Customized orthotics are different from typical over-the-counter in-soles, which can be bought in stores without a prescription to make your shoes more comfortable but not correct your foot problems.

As the name implies, custom orthotics are prescription shoe inserts that accommodate your unique foot structure and pathology. This medical device matches your feet’s contours precisely and follows the way you move. You can only get this prescription medical footwear after your podiatrist completes their evaluation of your feet, legs, and ankles.

Orthotics also cost more than in-soles due to the customization, and they use top-notch materials that will last many years when cared for properly.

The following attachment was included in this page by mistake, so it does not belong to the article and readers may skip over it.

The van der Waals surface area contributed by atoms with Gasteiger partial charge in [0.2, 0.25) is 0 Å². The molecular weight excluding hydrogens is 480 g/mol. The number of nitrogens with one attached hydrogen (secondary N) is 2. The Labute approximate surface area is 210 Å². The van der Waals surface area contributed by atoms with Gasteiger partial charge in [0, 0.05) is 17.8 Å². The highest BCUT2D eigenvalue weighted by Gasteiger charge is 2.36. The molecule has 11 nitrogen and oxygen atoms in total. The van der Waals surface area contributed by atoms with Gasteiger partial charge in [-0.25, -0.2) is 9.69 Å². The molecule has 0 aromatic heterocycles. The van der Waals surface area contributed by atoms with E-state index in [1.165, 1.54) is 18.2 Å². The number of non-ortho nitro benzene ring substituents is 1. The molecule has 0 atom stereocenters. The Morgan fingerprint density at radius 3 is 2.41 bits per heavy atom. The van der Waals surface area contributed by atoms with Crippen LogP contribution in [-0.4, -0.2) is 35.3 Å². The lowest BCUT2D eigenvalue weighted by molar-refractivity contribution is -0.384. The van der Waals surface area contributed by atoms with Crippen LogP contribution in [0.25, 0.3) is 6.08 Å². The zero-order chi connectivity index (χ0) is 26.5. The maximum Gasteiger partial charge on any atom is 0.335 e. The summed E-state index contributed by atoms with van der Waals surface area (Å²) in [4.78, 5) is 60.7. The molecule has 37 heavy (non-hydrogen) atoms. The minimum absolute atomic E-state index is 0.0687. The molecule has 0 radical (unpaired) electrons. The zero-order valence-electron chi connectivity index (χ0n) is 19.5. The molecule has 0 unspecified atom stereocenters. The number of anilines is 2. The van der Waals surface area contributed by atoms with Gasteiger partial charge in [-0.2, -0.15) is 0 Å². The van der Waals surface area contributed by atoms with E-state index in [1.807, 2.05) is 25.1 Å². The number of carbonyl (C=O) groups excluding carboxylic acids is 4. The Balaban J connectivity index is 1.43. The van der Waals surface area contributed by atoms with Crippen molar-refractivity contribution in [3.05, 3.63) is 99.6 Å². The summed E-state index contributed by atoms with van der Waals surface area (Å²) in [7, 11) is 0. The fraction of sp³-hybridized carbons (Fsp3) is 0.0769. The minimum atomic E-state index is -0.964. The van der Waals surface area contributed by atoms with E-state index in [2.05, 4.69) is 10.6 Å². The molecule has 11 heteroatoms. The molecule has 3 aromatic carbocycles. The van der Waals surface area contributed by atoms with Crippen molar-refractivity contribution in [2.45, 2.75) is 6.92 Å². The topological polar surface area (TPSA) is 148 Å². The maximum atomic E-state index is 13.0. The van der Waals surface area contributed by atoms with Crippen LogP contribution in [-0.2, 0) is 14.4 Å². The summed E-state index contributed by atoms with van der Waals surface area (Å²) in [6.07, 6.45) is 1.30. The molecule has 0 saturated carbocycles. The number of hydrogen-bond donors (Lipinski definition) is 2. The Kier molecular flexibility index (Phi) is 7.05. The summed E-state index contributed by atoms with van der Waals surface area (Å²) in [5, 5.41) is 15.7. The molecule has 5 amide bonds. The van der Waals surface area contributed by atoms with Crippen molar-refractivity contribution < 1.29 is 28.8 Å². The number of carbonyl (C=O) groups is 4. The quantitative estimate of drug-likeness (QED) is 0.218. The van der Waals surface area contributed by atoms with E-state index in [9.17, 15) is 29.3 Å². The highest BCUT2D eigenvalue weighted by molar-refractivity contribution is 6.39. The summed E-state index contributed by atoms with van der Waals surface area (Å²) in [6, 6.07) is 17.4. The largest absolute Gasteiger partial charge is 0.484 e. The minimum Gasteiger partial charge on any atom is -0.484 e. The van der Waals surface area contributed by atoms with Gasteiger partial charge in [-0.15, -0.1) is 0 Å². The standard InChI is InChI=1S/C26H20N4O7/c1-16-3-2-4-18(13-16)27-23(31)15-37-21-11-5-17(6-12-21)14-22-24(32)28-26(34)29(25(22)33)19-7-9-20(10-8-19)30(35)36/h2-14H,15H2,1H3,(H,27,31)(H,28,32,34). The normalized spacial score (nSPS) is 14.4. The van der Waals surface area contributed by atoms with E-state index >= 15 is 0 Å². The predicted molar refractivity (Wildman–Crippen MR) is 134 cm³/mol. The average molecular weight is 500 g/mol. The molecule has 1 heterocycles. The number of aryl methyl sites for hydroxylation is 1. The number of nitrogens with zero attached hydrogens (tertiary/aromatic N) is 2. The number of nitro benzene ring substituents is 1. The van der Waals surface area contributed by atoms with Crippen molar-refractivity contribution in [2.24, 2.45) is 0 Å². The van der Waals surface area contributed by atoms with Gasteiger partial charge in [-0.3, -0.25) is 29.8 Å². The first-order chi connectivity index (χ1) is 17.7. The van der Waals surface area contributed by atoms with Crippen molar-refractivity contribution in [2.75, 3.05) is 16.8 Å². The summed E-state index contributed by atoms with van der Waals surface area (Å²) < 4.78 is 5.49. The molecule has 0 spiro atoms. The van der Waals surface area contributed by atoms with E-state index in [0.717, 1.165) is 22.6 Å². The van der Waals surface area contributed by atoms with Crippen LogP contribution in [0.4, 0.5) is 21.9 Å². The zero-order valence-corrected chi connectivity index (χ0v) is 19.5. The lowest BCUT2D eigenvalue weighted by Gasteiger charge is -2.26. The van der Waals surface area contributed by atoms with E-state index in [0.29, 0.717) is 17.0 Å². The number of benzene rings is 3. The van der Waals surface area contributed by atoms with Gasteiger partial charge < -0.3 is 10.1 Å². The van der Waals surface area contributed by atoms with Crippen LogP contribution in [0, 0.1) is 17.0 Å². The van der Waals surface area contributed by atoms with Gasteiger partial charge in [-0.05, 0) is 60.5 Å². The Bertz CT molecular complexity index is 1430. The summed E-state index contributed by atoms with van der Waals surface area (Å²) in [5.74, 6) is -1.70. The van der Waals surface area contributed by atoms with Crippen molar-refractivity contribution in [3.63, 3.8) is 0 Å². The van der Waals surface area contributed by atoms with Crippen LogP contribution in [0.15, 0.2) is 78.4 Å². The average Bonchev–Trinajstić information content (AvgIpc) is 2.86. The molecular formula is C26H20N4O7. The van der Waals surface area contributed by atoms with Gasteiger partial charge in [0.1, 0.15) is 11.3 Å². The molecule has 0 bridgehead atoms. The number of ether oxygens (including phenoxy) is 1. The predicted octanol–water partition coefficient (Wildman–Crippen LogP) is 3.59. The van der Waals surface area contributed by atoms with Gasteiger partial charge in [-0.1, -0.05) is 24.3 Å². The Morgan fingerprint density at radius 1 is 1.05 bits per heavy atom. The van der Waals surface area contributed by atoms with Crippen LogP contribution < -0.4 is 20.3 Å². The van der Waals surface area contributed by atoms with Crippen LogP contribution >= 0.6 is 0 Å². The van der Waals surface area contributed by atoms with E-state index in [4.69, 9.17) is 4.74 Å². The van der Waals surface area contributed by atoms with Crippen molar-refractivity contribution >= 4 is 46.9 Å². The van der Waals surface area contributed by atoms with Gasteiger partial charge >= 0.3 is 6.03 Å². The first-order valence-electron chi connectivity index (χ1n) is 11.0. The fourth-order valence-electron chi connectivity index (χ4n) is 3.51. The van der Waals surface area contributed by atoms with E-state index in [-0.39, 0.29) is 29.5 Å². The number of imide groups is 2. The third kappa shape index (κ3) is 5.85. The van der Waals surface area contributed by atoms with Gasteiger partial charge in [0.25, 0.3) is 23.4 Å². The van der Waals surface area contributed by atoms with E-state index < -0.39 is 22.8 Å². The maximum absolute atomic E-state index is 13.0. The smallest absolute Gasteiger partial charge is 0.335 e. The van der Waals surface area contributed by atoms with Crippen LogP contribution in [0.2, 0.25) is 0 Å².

Prescription orthotics have two categories:

  • Functional orthotics (Rigid orthotics) use materials like carbon, graphite, or plastic fiber and controls abnormal foot motion. Podiatrists recommend functional orthotics to treat foot strains and aches, as well as pain in the legs, lower back, and thighs. This type of prescription orthotics also treats injuries, such as tendinitis or shin splints.
  • Accommodative orthotics (Soft orthotics) use soft compression materials to provide additional cushioning and support. They take the pressure off sore or uncomfortable spots due to diabetic calluses, diabetic foot ulcers, and plantar fasciitis. Because of their bulk, you’ll have to wear prescription footwear.

Custom Orthotics: A Lifesaver for People with Painful Feet (and More)